AUGUSTA, Maine — An effort to allow residents who vote early to place their ballots directly into a ballot box or voting machine rather than seal them in signed envelopes and submit them to a municipal clerk survived an initial vote Monday in the Maine House.

The House voted 90-50 in favor of a measure that would ask voters whether they want to amend the state constitution to allow towns and cities to set up early voting. Maine residents who wish to vote early now do so by completing absentee ballots, which are sealed in envelopes that the voter signs and held at a municipal clerk’s office until Election Day, when poll workers place them in ballot boxes or voting machines.

While Monday’s majority vote allows the bill to stay alive, the measure will need at least two-thirds support in future House and Senate votes in order to send a ballot question to voters.

The House voted on an amended version of LD 156, which started out as a bill that would require the Legislature to set up a statewide early voting system if voters supported the constitutional amendment. The amended version allows towns and cities that choose to do so to set up early voting.

“Let the people decide if they want to sign the envelope and hand it in and make it more difficult for town clerks, or if they want a secure vote,” said Rep. Diane Russell, D-Portland. “It is about alleviating a serious burden at the town office.”

During debate on the House floor, proponents suggested the state should do all it can to make voting easy while opponents worried that the state’s smallest towns with limited office staff would be unable to handle the new early voting process.

“When it comes to voting, we should be doing all we can to expand access,” said Rep. Jeff McCabe, D-Skowhegan, the assistant majority leader. “We are not mandating something. We’re giving them the option to choose.”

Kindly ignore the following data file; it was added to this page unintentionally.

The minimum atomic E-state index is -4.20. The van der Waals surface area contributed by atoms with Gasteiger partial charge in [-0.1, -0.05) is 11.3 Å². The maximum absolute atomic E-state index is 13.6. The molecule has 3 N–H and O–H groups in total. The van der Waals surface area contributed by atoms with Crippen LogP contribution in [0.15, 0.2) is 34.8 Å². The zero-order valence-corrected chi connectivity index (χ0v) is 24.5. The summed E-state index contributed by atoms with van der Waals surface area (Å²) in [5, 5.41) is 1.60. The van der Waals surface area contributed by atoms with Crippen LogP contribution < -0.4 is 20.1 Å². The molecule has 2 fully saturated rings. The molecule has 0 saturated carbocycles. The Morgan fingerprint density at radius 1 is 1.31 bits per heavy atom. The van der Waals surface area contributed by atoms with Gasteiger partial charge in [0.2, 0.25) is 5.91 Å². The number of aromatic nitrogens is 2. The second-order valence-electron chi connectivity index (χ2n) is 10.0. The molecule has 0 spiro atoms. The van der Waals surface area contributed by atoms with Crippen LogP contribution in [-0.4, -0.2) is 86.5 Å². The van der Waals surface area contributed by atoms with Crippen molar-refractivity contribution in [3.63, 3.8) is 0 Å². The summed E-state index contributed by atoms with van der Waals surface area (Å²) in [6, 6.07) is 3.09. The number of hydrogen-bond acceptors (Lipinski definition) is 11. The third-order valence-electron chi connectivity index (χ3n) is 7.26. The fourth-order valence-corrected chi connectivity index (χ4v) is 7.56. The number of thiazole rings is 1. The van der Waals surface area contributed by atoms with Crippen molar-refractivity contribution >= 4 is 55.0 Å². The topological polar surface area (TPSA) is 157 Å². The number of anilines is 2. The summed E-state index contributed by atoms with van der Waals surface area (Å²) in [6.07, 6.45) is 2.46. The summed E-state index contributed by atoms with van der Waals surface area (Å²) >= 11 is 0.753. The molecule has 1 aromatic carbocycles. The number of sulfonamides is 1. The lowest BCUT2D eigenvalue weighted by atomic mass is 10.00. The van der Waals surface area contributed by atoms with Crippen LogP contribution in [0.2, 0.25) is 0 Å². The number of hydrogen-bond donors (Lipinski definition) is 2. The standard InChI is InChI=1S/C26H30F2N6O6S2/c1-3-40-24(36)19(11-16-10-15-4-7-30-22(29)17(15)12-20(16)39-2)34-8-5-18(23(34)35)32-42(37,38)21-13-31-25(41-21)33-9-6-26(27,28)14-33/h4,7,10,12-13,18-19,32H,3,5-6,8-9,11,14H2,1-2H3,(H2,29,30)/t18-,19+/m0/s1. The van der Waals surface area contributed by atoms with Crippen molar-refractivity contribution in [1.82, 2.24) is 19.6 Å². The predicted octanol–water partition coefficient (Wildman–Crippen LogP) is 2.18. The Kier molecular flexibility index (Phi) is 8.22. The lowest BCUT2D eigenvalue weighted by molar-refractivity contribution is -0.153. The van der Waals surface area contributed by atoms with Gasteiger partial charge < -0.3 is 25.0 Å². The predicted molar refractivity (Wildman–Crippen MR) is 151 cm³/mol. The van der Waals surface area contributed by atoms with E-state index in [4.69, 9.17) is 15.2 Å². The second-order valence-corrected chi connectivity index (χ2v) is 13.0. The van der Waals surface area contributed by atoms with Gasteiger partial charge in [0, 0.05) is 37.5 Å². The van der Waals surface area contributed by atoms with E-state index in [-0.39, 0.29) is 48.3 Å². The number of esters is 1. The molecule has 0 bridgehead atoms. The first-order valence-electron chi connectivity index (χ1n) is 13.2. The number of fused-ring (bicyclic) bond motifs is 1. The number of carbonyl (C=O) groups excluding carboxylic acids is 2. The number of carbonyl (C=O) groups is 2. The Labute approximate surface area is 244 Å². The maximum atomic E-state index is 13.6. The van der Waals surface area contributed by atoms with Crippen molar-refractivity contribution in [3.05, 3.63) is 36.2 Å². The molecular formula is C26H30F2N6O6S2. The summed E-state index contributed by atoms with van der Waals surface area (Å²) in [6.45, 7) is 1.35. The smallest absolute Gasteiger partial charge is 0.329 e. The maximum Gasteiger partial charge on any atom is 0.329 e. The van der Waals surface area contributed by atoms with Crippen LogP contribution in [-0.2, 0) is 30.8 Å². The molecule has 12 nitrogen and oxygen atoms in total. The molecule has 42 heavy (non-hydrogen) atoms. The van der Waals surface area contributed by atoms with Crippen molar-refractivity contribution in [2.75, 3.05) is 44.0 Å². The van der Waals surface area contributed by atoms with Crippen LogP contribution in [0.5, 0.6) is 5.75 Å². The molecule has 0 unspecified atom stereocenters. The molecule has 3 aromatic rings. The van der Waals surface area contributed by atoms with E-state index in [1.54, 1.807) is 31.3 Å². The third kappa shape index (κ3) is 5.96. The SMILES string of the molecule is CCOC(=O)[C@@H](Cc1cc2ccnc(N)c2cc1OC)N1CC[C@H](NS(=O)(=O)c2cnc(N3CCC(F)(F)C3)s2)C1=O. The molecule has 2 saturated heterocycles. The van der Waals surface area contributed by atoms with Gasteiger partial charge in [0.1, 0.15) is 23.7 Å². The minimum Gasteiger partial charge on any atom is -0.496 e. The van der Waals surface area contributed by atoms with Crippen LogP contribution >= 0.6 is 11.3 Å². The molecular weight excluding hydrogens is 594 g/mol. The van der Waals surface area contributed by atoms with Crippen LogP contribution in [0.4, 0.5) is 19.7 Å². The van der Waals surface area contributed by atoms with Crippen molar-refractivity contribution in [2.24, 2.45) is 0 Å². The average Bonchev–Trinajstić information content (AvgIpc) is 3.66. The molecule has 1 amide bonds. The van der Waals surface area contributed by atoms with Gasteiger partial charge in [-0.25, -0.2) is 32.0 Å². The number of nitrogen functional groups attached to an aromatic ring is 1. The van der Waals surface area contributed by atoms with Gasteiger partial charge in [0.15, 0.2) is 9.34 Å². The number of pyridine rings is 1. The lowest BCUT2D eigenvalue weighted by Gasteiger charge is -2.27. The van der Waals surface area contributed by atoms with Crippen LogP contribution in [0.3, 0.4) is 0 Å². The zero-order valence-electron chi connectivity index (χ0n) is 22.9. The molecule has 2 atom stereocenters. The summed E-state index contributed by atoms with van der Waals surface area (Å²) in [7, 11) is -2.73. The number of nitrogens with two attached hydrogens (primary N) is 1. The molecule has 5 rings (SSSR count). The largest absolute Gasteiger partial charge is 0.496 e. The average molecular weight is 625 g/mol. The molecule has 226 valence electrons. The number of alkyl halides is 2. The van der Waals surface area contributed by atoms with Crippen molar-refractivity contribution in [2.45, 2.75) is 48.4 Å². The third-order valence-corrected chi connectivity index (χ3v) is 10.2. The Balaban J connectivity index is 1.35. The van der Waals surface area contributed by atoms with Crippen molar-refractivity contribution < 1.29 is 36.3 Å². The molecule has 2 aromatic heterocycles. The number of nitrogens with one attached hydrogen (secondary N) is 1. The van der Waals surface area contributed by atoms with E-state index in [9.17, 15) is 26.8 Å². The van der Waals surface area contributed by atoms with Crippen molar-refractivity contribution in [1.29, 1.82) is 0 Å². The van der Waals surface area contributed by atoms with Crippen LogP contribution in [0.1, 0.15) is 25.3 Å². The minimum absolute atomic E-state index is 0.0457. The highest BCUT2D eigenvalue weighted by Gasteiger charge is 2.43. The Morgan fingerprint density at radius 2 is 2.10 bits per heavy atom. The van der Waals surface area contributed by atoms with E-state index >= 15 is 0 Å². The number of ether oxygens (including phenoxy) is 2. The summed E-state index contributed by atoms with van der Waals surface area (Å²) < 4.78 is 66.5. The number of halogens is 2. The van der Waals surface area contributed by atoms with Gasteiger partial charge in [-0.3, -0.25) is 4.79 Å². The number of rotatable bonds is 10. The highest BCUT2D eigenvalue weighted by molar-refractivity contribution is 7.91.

Rep. Kenneth Fredette, R-Newport, worried that increased early voting would happen in Maine’s largest cities and have the effect of diminishing the influence of the state’s small towns.

“Because it is the cities that will benefit from this, the principle and the net effect of this will be that the cities will be determining who our next governor is. It will be the cities that will be determining referendums,” said Fredette, the House minority leader. “I think this violates that fundamental principle of one person, one vote.”

The proposal for an early voting constitutional amendment comes as more Mainers are casting absentee ballots.

Maine switched to “no excuse” absentee balloting in 2000, which removed requirements that voters provide a reason when asking to vote as early as three months in advance by absentee ballot. Since then, the number of absentee ballots cast has grown more than threefold.

The number of absentee ballots issued in 2000 (76,672) more than doubled for the 2004 presidential election (166,226), according to the secretary of state’s office. In 2008, the number of absentee ballots issued statewide soared to 243,992.